Reply To: On the single-particle Bohmian account


Hi Ken, I’m not really sure what needs explaining here. I mean, one should really understand (“orthodox”??) Bohmian mechanics as a theory of the entire universe, whose ontology is (a) all of the particle positions and (b) a single universal wave function evolving according to Schroedinger’s equation. And that universal wave function, to be sure, is a function on the very high-dimensional configuration space of the whole universe. So while of course you can apply the theory to sub-systems within the universe, such as individual particles that are suitably decoupled from the rest of the universe, and hence get by with a one-particle wave function (that can be thought of as a field in physical space) in this kind of context, it should be kind of obvious from the outset that you can’t do this in general. There is, according to Bohmian mechanics, such a thing as entanglement, and so in general one is never going to get rid of configuration space wave functions completely. And so to whatever extent one cannot accept configuration space wave functions as part of the ontology of a theory, one just won’t accept Bohmian mechanics, and it doesn’t really matter exactly how many different kinds of situations there are where one can avoid this thing one doesn’t like.

That said, as you know, I share your sense that there is something a bit indigestible about physically real configuration space wave functions. Here I am unusual among people who like Bohmian mechanics — most others I think tend to view the (universal) wave function as more like a “law” than a “field” and so the idea that it is mathematically a function on configuration space doesn’t bother them much… whereas I, influenced in no small part by the very sorts of one-particle phenomena you raise here for discussion, where there is a really clear and intuitive physical story taking place exclusively in physical space, tend to think of the wave function as more “field”-like, which means I am quite bothered indeed by the idea of a physically real field on (what seems obviously like) an abstract, non-physical, space. So I remain ultimately not-fully-satisfied by the “orthodox” version of Bohmian mechanics I meant to be talking about in the previous paragraph. But where you seem inclined to just dismiss the whole theory on the basis of its having configuration space wave functions, I actually see it as by far the most promising jumping-off point for people (like me/us) who are concerned about configuration space ontology issues and want a theory whose ontology is exclusively in physical space.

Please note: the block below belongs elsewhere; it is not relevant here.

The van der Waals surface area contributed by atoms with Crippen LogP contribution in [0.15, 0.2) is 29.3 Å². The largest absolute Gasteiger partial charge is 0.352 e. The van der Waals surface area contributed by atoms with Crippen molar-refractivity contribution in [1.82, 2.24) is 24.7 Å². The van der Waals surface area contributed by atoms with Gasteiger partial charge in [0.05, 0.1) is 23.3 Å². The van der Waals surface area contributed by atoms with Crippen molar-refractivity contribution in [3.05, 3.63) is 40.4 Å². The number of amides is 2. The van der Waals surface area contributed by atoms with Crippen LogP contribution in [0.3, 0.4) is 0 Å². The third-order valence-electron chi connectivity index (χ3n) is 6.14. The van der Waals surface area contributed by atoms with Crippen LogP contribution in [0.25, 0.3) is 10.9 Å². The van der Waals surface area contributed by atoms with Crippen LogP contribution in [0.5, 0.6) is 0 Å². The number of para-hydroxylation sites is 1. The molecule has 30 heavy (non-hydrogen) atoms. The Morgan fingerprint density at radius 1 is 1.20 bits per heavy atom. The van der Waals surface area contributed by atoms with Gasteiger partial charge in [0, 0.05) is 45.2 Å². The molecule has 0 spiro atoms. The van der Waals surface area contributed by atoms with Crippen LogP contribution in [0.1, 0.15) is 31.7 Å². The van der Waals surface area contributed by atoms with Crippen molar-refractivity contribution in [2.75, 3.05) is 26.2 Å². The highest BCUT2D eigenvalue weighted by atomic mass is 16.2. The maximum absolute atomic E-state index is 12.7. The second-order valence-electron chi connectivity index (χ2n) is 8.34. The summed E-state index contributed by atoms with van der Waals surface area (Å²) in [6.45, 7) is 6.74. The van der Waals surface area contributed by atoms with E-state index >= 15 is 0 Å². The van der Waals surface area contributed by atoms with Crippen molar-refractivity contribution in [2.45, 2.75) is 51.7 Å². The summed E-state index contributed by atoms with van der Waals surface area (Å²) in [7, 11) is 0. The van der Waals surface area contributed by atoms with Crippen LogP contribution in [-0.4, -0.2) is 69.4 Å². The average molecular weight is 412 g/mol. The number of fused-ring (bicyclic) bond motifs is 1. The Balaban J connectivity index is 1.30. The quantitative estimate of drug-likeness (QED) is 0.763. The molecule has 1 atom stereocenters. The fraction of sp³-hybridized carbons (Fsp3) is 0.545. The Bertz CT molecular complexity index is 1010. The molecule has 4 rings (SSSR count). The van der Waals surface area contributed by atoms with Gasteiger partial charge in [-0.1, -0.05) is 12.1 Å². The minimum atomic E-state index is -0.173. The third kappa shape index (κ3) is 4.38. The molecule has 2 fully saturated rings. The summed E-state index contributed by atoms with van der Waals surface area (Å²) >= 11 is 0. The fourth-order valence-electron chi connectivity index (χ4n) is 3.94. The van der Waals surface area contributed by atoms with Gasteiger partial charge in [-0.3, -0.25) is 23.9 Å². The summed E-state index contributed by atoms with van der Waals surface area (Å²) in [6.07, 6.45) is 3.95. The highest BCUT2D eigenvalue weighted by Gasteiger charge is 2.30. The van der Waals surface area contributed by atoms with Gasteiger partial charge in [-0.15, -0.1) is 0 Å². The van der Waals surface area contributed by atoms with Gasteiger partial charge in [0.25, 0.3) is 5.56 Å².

Here briefly is how/why I see it as a promising jumping-off point. First, in Bohmian mechanics, what we think of in everyday experience as the physical world (the tables and chairs and cats and trees and planets we see around us) are made of *particles*, not wave function. And of course the particles in Bohmian mechanics live in ordinary 3D physical space. So basically (and unlike a lot of other extant candidate quantum theories) Bohmian mechanics already gives a really clear and coherent (and empirically adequate) account of the comings and goings of material objects in 3D space. The worrisome thing — the config space wave function — is a kind of secondary, behind-the-scenes player (unlike in, e.g., Everett’s theory, in which whatever worries one has about config space ontology are completely front and center). And then the second point: Bohmian mechanics, uniquely and under-appreciatedly, makes it possible to define single-particle wave functions (and I mean in general — not just for unentangled particles) and it is then possible to understand the Bohmian guidance formula as defining each particle’s motion in terms of its associated single-particle-wave function. These single-particle wave functions (technically called “conditional wave functions” in the literature) can be understood as something like fields in physical space, and so it is possible — in a sense — to recover the intuitively sensible stories that you and I both like so much in certain simple one-particle situations, in complete generality. That is, one can tell the story of the universe (according to Bohmian mechanics) by describing the motion of each individual particle, and regarding each particle’s motion as determined/guided/piloted by its associated “conditional wave function” (thought of as a field in 3D physical space). The problem is, the set of N conditional wave functions doesn’t contain all the information that’s in the universal wave function. (Obviously!) So the particles and the set of conditional wave functions can’t really be regarded as a complete ontology — this would not constitute a closed dynamical system. But to me this is not so much cause for despair, as a promising research program: find some other stuff (that can also be understood as living in 3D physical space) that contains the “missing entanglement information” (i.e., the residue of the universal wave function that fails to be captured by the set of N conditional wave functions) to supplement the ontology with, to produce a closed dynamical system that reproduces the particle trajectories of “orthodox” Bohmian mechanics, but without the universal wave function (on configuration space) being, as such at least, part of the ontology. As you know, I wrote a paper a few years ago showing one (ugly/implausible) way this can be done, as a kind of “proof of principle”, and have been doing some work with Xavier Oriols and other people trying to push the idea forward. It remains very much a work in progress, but, again, I think there is room for optimism here to whatever extent one’s goal is to get rid of config space ontology. Rejecting Bohm’s theory out of hand (just on the grounds that it has, in general, a config space wave function in it), and starting over from scratch in some totally different way, seems unwise if one just wants a “theory of exclusively local beables”, since Bohmian mechanics is, in some sense, really close to what one wants already.